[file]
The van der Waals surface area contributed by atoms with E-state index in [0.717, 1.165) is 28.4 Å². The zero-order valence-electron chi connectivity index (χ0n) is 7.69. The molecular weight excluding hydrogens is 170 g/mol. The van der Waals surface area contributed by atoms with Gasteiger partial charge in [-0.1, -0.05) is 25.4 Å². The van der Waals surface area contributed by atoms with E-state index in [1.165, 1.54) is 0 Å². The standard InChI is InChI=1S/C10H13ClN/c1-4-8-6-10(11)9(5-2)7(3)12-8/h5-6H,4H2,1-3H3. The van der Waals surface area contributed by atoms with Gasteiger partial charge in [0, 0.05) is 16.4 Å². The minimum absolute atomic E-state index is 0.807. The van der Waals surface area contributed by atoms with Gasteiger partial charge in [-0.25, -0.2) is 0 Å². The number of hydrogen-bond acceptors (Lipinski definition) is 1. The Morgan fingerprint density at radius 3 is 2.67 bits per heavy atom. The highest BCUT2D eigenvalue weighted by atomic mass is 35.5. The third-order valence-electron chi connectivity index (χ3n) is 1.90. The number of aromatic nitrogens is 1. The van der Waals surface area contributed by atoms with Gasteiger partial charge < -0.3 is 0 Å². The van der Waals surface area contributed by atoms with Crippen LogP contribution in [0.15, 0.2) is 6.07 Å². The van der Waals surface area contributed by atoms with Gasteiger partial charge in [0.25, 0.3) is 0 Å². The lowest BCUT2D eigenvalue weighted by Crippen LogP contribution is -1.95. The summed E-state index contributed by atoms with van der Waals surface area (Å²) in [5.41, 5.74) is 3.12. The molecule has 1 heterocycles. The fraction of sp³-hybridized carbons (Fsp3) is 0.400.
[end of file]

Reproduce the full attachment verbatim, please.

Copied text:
The van der Waals surface area contributed by atoms with E-state index in [0.717, 1.165) is 28.4 Å². The zero-order valence-electron chi connectivity index (χ0n) is 7.69. The molecular weight excluding hydrogens is 170 g/mol. The van der Waals surface area contributed by atoms with Gasteiger partial charge in [-0.1, -0.05) is 25.4 Å². The van der Waals surface area contributed by atoms with E-state index in [1.165, 1.54) is 0 Å². The standard InChI is InChI=1S/C10H13ClN/c1-4-8-6-10(11)9(5-2)7(3)12-8/h5-6H,4H2,1-3H3. The van der Waals surface area contributed by atoms with Gasteiger partial charge in [0, 0.05) is 16.4 Å². The minimum absolute atomic E-state index is 0.807. The van der Waals surface area contributed by atoms with Gasteiger partial charge in [-0.25, -0.2) is 0 Å². The number of hydrogen-bond acceptors (Lipinski definition) is 1. The Morgan fingerprint density at radius 3 is 2.67 bits per heavy atom. The highest BCUT2D eigenvalue weighted by atomic mass is 35.5. The third-order valence-electron chi connectivity index (χ3n) is 1.90. The number of aromatic nitrogens is 1. The van der Waals surface area contributed by atoms with Gasteiger partial charge < -0.3 is 0 Å². The van der Waals surface area contributed by atoms with Crippen LogP contribution in [0.15, 0.2) is 6.07 Å². The van der Waals surface area contributed by atoms with Gasteiger partial charge in [0.25, 0.3) is 0 Å². The lowest BCUT2D eigenvalue weighted by Crippen LogP contribution is -1.95. The summed E-state index contributed by atoms with van der Waals surface area (Å²) in [5.41, 5.74) is 3.12. The molecule has 1 heterocycles. The fraction of sp³-hybridized carbons (Fsp3) is 0.400.